The lesson to be learned from this story is to be persistent. If you don't find what you're looking for, wait a couple of years and try again. It really is a small world, and amazing coincidences really do happen.
Dick Plotz
Providence RI USA
Manager of Mailing Lists
JewishGen, Inc.

Philadelphia Jewish Archive Center

After 36 years as a standalone organization, the Philadelphia Jewish Archive Center will be shutting down sometime in early 2009 in response to a budget crunch. Its collections, which span nearly 200 years of Philadelphia Jewish history, will be absorbed into the archives of nearby Temple University.

“This was a decision that we did not want to make,” said Carole Le Faivre-Rochester, the archive’s president. “We wanted to stay here and be our little independent institution as we have been for 36 years. But given the climate, and the fact that we’re an archive and not that popular in the Jewish community, we couldn’t do it anymore.”

The closing comes at a particularly difficult time for small non-profits — charitable dollars are becoming scarce amidst the economic downturn. In Philadelphia, the fundraising field has been further crowded by a massive capital campaign to build a Jewish history museum. But it appears that the center’s most fundamental problem is that archives simply aren’t a big draw for local Jewish visitors or donors.

In most cities, local Jewish archives are affiliated with larger institutions, typically a university or a historical society. But the Philadelphia center has been its own organization since it was founded in 1972 after years of agitation by local historians, who worried that irreplaceable records and artifacts were being destroyed. With funding from the local federation, the archive took space in a basement at the cost of one dollar a year. It soon became the repository for the records not only of the federation but also of synagogues, Jewish organizations, and, perhaps most significantly, the Jewish Publication Society.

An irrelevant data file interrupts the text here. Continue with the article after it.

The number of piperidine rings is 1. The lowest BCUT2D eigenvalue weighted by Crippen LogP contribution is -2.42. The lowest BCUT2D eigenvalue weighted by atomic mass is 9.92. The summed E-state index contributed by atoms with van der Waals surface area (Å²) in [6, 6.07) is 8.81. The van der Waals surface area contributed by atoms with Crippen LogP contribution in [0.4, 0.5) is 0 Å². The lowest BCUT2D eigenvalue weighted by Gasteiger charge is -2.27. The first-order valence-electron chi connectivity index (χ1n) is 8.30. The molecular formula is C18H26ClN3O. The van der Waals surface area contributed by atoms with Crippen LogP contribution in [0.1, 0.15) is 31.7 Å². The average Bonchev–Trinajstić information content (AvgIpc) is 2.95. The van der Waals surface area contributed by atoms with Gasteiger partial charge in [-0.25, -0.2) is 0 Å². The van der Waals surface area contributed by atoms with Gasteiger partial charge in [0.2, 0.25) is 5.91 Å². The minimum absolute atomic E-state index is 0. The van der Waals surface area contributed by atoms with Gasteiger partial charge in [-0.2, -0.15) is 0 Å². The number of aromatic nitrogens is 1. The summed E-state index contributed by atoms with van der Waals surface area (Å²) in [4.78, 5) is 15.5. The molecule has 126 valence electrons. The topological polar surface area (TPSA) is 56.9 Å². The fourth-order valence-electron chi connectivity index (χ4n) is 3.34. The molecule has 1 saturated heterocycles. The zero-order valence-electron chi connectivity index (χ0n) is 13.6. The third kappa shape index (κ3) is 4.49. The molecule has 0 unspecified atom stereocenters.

“In terms of the quality of the material, it’s one of the best of the local Jewish archives,” said Sarna, who has used the material for his own research. “It has very important collections of national significance.”

The archives are currently housed in a renovated factory building in downtown Philadelphia. In the modern, climate-controlled room, thousands of carefully labeled and sorted gray boxes hold the story of Jewish Philadelphia: records from Congregation Rodeph Shalom, the first Ashkenazi congregation in the Western Hemisphere; the original resolutions of the Hebrew Sunday School Society, the first organization dedicated to American Jewish education; the first Jewish cookbook, published in Philadelphia in 1871; and the only known records of the immigrant banks that thousands of Jews used to buy tickets for their relatives immigrating from Europe.

But despite the wealth of history, the archives don’t draw much foot traffic, aside from scholars, genealogists, and the occasional school group. Staffers said that on an average day, the archives can get anywhere from three or four visitors to none at all.  (Source: Forward)

Click here to read the entire article and here to visit the archive website.

ADL Honors 'The Mexican Schindler'

Gilberto Bosques Saldívar, a diplomat known as "the Mexican Schindler" for his efforts to house and protect refugees during the Holocaust, was posthumously honored by the Anti-Defamation League (ADL) with its Courage to Care Award for his heroism in rescuing European Jews and other refugees marked for death in Nazi concentration camps.

"Gilberto Bosques Saldívar's life is a shining example of human decency, moral courage and conviction, and his actions highlight the less well known initiatives of Latin Americans who helped to save Jews during the Holocaust," said Abraham H. Foxman, ADL National Director and a Holocaust survivor. "He is an outstanding example of a man who answered the call of his own conscience."

Bosques was posted by Mexico to Marseilles, France in 1939 to serve as his government's Consul General. During his service from 1939-1943, he instructed the Consulate personnel to render help to anyone who wished to escape to Mexico. He rented two chateaux to house and protect European Jews and other refugees, including leaders of the resistance and Spanish Republicans, who were marked for deportation to concentration camps by the Nazis.

In addition, in the port town of Marseilles, Bosques chartered ships to transport Jews and those threatened with persecution to African countries where they later moved on to Mexico, Brazil, Argentina and other countries. In two years' time, under his auspices, as many as 40,000 visas were issued to those fleeing Nazi tyranny.